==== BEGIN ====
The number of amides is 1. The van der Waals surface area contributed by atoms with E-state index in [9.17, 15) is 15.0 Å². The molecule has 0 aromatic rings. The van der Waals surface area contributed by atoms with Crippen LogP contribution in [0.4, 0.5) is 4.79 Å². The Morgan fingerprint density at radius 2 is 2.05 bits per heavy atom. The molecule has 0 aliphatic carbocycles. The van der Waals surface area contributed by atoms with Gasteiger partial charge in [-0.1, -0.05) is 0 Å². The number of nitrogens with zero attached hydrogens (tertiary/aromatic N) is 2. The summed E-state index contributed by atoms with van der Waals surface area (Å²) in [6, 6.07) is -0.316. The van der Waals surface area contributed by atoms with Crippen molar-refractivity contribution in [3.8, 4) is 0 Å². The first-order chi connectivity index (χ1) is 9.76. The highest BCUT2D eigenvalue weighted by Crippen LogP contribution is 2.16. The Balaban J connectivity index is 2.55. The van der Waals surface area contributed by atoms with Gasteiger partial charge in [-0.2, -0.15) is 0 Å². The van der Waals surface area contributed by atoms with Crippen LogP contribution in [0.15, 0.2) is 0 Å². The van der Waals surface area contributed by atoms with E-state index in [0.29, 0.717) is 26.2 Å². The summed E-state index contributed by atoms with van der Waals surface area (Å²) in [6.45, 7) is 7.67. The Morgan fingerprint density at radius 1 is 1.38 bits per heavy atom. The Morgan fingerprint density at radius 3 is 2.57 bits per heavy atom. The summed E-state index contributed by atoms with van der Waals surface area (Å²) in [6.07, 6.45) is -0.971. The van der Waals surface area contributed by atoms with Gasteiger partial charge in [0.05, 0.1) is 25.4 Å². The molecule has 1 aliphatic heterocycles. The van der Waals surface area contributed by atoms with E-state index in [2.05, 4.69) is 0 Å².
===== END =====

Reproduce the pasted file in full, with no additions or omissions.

The number of amides is 1. The van der Waals surface area contributed by atoms with E-state index in [9.17, 15) is 15.0 Å². The molecule has 0 aromatic rings. The van der Waals surface area contributed by atoms with Crippen LogP contribution in [0.4, 0.5) is 4.79 Å². The Morgan fingerprint density at radius 2 is 2.05 bits per heavy atom. The molecule has 0 aliphatic carbocycles. The van der Waals surface area contributed by atoms with Gasteiger partial charge in [-0.1, -0.05) is 0 Å². The number of nitrogens with zero attached hydrogens (tertiary/aromatic N) is 2. The summed E-state index contributed by atoms with van der Waals surface area (Å²) in [6, 6.07) is -0.316. The van der Waals surface area contributed by atoms with Crippen molar-refractivity contribution in [3.8, 4) is 0 Å². The first-order chi connectivity index (χ1) is 9.76. The highest BCUT2D eigenvalue weighted by Crippen LogP contribution is 2.16. The Balaban J connectivity index is 2.55. The van der Waals surface area contributed by atoms with Gasteiger partial charge in [-0.2, -0.15) is 0 Å². The van der Waals surface area contributed by atoms with Crippen LogP contribution in [0.15, 0.2) is 0 Å². The van der Waals surface area contributed by atoms with E-state index in [0.29, 0.717) is 26.2 Å². The summed E-state index contributed by atoms with van der Waals surface area (Å²) in [6.45, 7) is 7.67. The Morgan fingerprint density at radius 1 is 1.38 bits per heavy atom. The Morgan fingerprint density at radius 3 is 2.57 bits per heavy atom. The summed E-state index contributed by atoms with van der Waals surface area (Å²) in [6.07, 6.45) is -0.971. The van der Waals surface area contributed by atoms with Gasteiger partial charge in [0.05, 0.1) is 25.4 Å². The molecule has 1 aliphatic heterocycles. The van der Waals surface area contributed by atoms with E-state index in [2.05, 4.69) is 0 Å².